Dreaming of a White Christmas? In Hawai‘i?November 25, 2016, 10:28 AM HST (Updated December 13, 2016, 11:06 AM)
Every year at about this time, many locals are laughed at when they say they hope it snows.
Snow in Hawai‘i?
Yes, snow in Hawai‘i… while not in our yards and clogging our streets and highways, we have snow on our beloved mountains that is often described as a coarse “shave ice.”
Between one and two feet of snow fall each year in the mountains above 5,000 feet elevation on Mauna Kea and Mauna Loa.
Standing 13,802 feet above sea level, Mauna Kea’s peak is the highest point—not just on Hawai‘i island—but in the entire state.
As lofty and majestic as of Mauna Kea is, its full height is not visible. When measured from its ocean base, Mauna Kea is over 33,000 feet tall, making it the world’s tallest mountain from base to summit.
That makes it taller than Mount Everest at 29,029 feet.
At just 120 feet lower than Mauna Kea, Mauna Loa is considered the largest volcano on our planet, with an estimated volume of approximately 18,000 cubic miles.
It is also interesting to note that while it hasn’t happened in recent history, it has also snowed on Hualālai.
A 1937 photo shows all three mountains covered with a thick blanket of snow that dipped down to the lower elevations of the mountains.
Hualālai is the westernmost, third-youngest and the third most active of the five shield volcanoes that form the island of Hawaiʻi, following Kīlauea and the much larger Mauna Loa.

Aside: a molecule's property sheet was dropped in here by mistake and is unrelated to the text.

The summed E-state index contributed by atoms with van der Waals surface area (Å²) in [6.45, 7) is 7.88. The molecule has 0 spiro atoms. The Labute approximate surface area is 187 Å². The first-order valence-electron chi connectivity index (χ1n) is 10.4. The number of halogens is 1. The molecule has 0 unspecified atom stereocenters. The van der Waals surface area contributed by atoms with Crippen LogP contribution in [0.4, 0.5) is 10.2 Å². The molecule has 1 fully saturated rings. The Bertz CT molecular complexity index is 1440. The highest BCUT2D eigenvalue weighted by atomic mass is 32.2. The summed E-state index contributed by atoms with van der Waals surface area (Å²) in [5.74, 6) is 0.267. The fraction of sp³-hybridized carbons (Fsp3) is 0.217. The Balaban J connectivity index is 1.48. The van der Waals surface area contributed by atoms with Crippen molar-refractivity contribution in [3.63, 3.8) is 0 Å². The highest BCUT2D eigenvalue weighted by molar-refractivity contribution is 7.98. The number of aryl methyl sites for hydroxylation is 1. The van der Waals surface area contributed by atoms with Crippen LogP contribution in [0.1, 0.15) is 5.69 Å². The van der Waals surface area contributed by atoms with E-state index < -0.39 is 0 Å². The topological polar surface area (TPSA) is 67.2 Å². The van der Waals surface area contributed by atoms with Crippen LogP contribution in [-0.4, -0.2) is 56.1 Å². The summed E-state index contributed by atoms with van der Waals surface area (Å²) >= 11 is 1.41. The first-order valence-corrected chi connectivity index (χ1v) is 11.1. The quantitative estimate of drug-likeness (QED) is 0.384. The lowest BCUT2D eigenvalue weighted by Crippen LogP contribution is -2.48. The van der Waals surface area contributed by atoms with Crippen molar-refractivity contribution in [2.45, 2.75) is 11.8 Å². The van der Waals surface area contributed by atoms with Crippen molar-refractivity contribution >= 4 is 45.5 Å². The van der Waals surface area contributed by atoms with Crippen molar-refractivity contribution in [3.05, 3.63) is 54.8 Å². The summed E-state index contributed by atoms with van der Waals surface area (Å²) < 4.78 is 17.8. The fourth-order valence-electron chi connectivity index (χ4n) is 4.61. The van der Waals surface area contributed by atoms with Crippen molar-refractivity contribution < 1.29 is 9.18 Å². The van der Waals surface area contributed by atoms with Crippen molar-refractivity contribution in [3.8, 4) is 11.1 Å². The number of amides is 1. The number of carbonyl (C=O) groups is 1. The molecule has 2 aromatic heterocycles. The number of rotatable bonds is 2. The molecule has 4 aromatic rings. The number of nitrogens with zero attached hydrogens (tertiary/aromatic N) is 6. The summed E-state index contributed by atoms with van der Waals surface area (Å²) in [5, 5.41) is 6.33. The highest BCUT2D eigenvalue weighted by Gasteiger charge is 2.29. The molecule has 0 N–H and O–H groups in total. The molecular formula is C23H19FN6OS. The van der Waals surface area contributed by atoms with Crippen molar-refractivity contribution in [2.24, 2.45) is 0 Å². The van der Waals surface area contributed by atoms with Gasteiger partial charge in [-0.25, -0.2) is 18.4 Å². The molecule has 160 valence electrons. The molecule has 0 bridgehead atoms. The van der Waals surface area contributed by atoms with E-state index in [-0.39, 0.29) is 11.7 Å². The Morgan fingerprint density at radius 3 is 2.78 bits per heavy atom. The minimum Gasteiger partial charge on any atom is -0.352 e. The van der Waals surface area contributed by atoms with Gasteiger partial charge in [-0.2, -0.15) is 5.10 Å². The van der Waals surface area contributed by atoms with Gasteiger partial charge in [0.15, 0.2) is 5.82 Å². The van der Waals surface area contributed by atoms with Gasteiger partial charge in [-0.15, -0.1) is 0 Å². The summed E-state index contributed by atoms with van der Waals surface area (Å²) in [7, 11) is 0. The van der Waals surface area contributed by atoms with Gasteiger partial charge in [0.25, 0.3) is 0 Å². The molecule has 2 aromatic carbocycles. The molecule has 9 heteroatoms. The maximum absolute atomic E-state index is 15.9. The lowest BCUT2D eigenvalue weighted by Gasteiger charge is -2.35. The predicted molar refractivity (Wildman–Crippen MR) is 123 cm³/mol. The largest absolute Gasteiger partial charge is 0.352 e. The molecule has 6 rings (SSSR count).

Many locals are fond of taking their boogie boards and inner tubes up to the mountain tops to ride down the slopes.
There are a few people who actually make the trek up to the top with skis and snowboards to enjoy the unique experience of skiing in Hawai‘i.
Many visitors find it odd or funny to see locals with coming down from the mountains with the beds of their trucks filled with snow. They take the snow home and have fun
They take the snow home and have fun building snowmen in their yards or even on the beach, even though they know they won’t last there for very long.
Although it may not be common knowledge, a white Christmas is actually possible and quite often has happened here on the Big Island.